Texas Tough: Meet the Hardcore Women of Austin Roller Derby

Why the Texas Banked Track Roller Derby continues to be a brawling, postfeminist party on wheels

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Texas Tough: Meet the Hardcore Women of Austin Roller Derby

There's a slogan you see a lot of these days in Austin: "Don't Mess With Texas Women." Though that phrase doesn't refer to derby, exactly, it certainly applies: It came to mind often as I spent a weekend going deep with the women of the Texas Banked Track Roller Derby, or TXRD, arguably the sport's toughest league. My roller-derby deep dive started in a sweltering warehouse on the south side, where I found "derby girls" slamming each other against rails, throwing elbows, and hip-checking each other while skating around a banked wooden track. (And that was just practice.)

You're probably aware of roller derby's rebirth – maybe you've even watched it live, since there are hundreds of leagues worldwide, all sprung from a revival that happened here in Austin, beginning in the year 2000. It was then that a local musician named "Devil Dan" Policarpo recruited women for a what he thought would be a madcap spectacle on wheels. After a dispute about money, Devil Dan split town, and the team captains took control of TXRD and shaped it into the brawling, postfeminist party on wheels that it still is, over a decade and a half later.

In the last few years, flat track leagues have led the sport's surging growth – there’s even one here in Austin – but TXRD plays on a banked wooden track, set up and taken down by volunteers at every match. Leagues that play on banked tracks are a kind of homage to roller derby's roots in the 1930s and '40s. Since the banked track heightens gravity's effect on the game's play, it brings bigger hits, harder bumps and messier wrecks.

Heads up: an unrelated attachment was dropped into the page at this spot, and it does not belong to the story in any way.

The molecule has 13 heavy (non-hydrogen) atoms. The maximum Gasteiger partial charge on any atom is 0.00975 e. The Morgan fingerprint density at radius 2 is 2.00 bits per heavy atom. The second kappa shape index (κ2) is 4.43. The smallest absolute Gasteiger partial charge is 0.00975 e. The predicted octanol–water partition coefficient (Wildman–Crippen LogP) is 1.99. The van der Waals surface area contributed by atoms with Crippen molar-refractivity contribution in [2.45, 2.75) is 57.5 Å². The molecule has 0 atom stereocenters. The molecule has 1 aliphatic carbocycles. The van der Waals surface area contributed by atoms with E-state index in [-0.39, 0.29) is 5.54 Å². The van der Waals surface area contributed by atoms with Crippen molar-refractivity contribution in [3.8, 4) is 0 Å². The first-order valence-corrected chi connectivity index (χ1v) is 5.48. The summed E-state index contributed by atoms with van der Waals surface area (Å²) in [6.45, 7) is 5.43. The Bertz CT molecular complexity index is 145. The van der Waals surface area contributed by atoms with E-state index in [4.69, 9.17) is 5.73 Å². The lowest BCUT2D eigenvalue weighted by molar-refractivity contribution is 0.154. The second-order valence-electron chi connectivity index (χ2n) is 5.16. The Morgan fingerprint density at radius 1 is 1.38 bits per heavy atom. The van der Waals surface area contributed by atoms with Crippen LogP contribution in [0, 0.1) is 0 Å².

"They are a bitch to build and a bitch to maintain, but the skating on a banked track is the old-school, bad ass way to do it," says Dusty Doublewide, a blocker and the team captain of the Rhinestone Cowgirls (Doublewide, like all roller girls, uses a "derby name.") "[Playing on a banked track] looks cooler, and when you hit hard, people fly through the rail. I still want to see that, even after skating for seven years."

Doublewide's long career is a kind of anomaly: Most derby careers are half that, as concussions, hematomas, blown-out knees and busted lips take a toll. The day after I observed a practice, I watch one retired player named Str8 Jacket give a private lesson to a rank newbie. This first lesson covered the sport's most important move to master – falling correctly. Always forward, never backward, to prevent a busted tailbone, I learned. And tuck in your fingers, lest they meet another skater's wheels. "If you're not ready for the sport physically, you'll know, because you'll get injured or worse, broken," she explained.

It is late in the TXRD season, and flying elbows have taken their toll. Saturday night's big bout featured the Putas del Fuego (whores of fire) and the Holy Rollers, who fielded a lineup heavy on replacement players, since their roster was decimated by injuries. In front of a raucous convention center crowd of nearly a thousand, the Rollers kept the game tight, before the Putas finally pulled ahead, thanks in part to quick passing by Knockout, the Putas' jammer (a point-scoring position.)

Before the game, Knockout shares with me the reason she dedicates over 20 hours to the league a week: "We're owned and operated and run by women. I've never really been in a space with that freedom. You just don't feel like you're being judged for anything," she says. On a match day, she adds: "You get to forget about everything for two hours and you hit your friends – and then you hug it out and then you go drink together."